Ghassan Hage, chair of the department of anthoropology at the University of Sydney, in this Friday’s AFR Review section (which I’ve only just read this morning), neatly and eloquently sums up much of what I’ve been clumsily trying to think and write my way to.

He brings in the following concepts:

1) the multiculturalism contract where the state extends recognition and support to the existence of minority cultural identities and practices but with the requirement that minority cultures extend attachment and commitment to the general structure of the state. He points out also that Australia creates culturally specific institutions to integrate cultural minorities into the political mainstream while using those institutions as a means of communication into cultural minorities through which data can be gathered and policies dessiminated.

2) this brings him to the difference between a multiculturalism of coexistence and a multiculturalism of interaction. Coexistence is not enough as mere tolerance is precarious. He makes the nice point that the ‘respect of other cultures’ is nothing more than an empty phrase if the respect is not based on interaction and communication, on true understanding that comes with dealing, communicating and negotiating with people from another culture. The implication of a multiculturalism of interaction is that it goes both ways, it is the responsibility of all parties to interact. Of course, the question is how. Institutions and policies only get so far but people will always choose where they live and who they socialise and interact with.

3) he then talks about the hardening attitudes in societies where interaction is being replaced with permenantly defensive positions replacing the multiculturalism of interaction with that of co-existence. He points out rightly that defensiveness creates more defensiveness and that as debate and thought focusses increasingly on cultural differences and the need for assimilation, minority cultures become more defensive and majority cultures become less accepting and interaction collapses.

The position he takes is pretty much the position I’m at – there are always going to be people of different cultures, the greater a drive to assimilation, the more those cultures become ghettoised and defensive. The only way forward is with greater interaction, greater fluidity between cultural groups.

But how? The terrorist attacks have sown a lot of distrust in the majority culture of muslim minority cultures. The relationship, being relatively new, was never very resilient anyway. Not enough time had passed for a lot of interaction style relationships to develop between people (for eg: oh yeah, i know ahmed, went to his place for his idil-fitri feast – bit like a big barbie really – good bloke) and so it is easy to demonise on one hand and feel persecuted and afraid on the other. For example, a person in a minority who doesnt know many of the majority culture would not find it so easy to dismiss media commentary as that is the only channel they have. However, a person in a minority culture with more interaction with the majority culture would be able to draw on other channels and experiences. (for example, that alan jones is a dickhead, none of my aussie workmates think the same way at all)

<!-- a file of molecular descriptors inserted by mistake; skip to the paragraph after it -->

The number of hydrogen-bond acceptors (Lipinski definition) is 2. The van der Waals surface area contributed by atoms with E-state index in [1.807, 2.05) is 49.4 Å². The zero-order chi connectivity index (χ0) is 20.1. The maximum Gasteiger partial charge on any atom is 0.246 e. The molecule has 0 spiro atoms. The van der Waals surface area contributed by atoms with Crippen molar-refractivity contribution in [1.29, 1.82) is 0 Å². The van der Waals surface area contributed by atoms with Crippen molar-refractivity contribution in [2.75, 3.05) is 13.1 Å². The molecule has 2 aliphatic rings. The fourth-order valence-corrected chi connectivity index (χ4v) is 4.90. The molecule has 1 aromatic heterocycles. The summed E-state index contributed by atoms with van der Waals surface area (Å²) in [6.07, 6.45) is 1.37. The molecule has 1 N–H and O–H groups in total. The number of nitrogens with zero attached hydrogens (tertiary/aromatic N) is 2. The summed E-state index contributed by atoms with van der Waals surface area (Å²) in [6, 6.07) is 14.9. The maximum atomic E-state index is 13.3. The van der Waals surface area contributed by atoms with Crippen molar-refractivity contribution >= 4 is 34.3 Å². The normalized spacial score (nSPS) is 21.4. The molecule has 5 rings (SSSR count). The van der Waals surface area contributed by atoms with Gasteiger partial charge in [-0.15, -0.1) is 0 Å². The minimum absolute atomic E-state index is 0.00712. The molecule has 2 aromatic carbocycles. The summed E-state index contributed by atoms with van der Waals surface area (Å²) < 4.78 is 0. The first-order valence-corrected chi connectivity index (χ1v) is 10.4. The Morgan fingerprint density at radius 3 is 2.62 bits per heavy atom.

Unfortunately, building trust through the development of grassroots style relationships and networks in the populace takes time and its one of those things that government cannot easily legislate for. However, by continuing dialogue, by maintaining a firm commitment to the multiculturalism of interaction, by explaining the multiculturalism contract to the public and by not discriminating and demonising, the government can go a long way to setting down the foundations for it.


Ranting aside and earlier complacency aside as well, the fears of the populace with regard to the dangers in our midst are real. People have very real fears of society changing into something unrecognisable and undesirable whether as a result of cultural osmosis and gradual demographic shifts or through violent reaction to violence.

As I’ve written earlier, I have no wish to live a country where religious beliefs are forced onto me through the legal system whether those beliefs are from Islamic groups or religious aligned parties like Family First. However, I also do not wish to force my ideology and philosophy onto others no matter how irrational, self-destructive and downright stupid I feel they are being. At the very least, consistency requires that I maintain this position.

The problem with this stance is that it leaves one open to the argument that even if you are able to foster a respect and tolerance for the ways of others within these sorts of [insert favourite marginalised and demonised group here], population growth is going to outstrip us decadent western liberal types and eventually using those very same democratic instruments, vote in an entirely different system or at least legislation of some other sort. In short, your country and the very institutions that allowed such a group to flourish will eventually be irrevocably changed and you would become a minority (presumably a persecuted minority).